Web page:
Deadline: February 01, 2020
Please submit the following details using our online application form:
• Project description (approximately 300 words)
• Documentation (maximum of five images, and/or link to audio/video documentation)
• Description of technical requirements (please outline materials provided by the artist and materials required from the exhibiting venue)
• Artist biography (approximately 100 words)
• Please indicate if your work has a thematic, conceptual, or historical connection to Toronto, or if you have a biographic connection to the Greater Toronto Area
• Current CV
If you have questions about submitting your application please contact [email protected].
About Vector Festival
Vector Festival is a participatory and community-oriented initiative dedicated to showcasing experimental media art practice. Presenting works across a dynamic range of exhibitions, screenings, performances, lectures, and workshops, Vector Festival acts as a critical bridge between emergent digital platforms and new media art practice. Vector Festival was founded in 2013 as the “Vector Game Art & New Media Festival” by an independent group of artists and curators: Skot Deeming, Clint Enns, Christine Kim, and Katie Micak, who were later joined by Diana Poulsen and Martin Zeilinger. In 2015 Vector Festival announced that longtime presenting partner, InterAccess, would be taking over responsibility for the festival as part of its regular programming.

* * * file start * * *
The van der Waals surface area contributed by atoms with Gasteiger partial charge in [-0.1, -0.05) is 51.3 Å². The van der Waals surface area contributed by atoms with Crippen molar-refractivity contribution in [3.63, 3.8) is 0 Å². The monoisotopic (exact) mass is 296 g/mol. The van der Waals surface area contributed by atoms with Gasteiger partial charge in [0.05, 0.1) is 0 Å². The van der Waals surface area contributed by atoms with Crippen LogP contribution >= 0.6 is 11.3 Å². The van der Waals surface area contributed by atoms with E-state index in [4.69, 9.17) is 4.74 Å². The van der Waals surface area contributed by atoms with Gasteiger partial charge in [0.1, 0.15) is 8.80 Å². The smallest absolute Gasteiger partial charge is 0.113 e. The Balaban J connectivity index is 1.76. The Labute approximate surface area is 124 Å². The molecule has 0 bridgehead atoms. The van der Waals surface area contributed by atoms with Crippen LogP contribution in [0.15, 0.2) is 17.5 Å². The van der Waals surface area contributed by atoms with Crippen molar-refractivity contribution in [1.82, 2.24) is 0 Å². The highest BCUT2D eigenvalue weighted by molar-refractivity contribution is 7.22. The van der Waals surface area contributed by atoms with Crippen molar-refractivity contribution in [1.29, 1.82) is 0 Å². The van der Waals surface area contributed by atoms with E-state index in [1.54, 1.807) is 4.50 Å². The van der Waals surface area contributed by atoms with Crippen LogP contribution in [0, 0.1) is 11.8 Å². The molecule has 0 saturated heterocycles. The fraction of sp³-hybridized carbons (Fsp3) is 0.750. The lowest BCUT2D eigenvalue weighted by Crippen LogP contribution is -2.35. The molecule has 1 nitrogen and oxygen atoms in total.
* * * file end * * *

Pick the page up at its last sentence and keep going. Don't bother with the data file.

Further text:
Founded in 1983, InterAccess is a non-profit gallery, educational facility, production studio, and festival dedicated to emerging practices in art and technology. Our programs support art forms that integrate technology, fostering and supporting the full cycle of art and artistic practice through education, production, and exhibition. InterAccess is regarded as a preeminent Canadian arts and technology centre.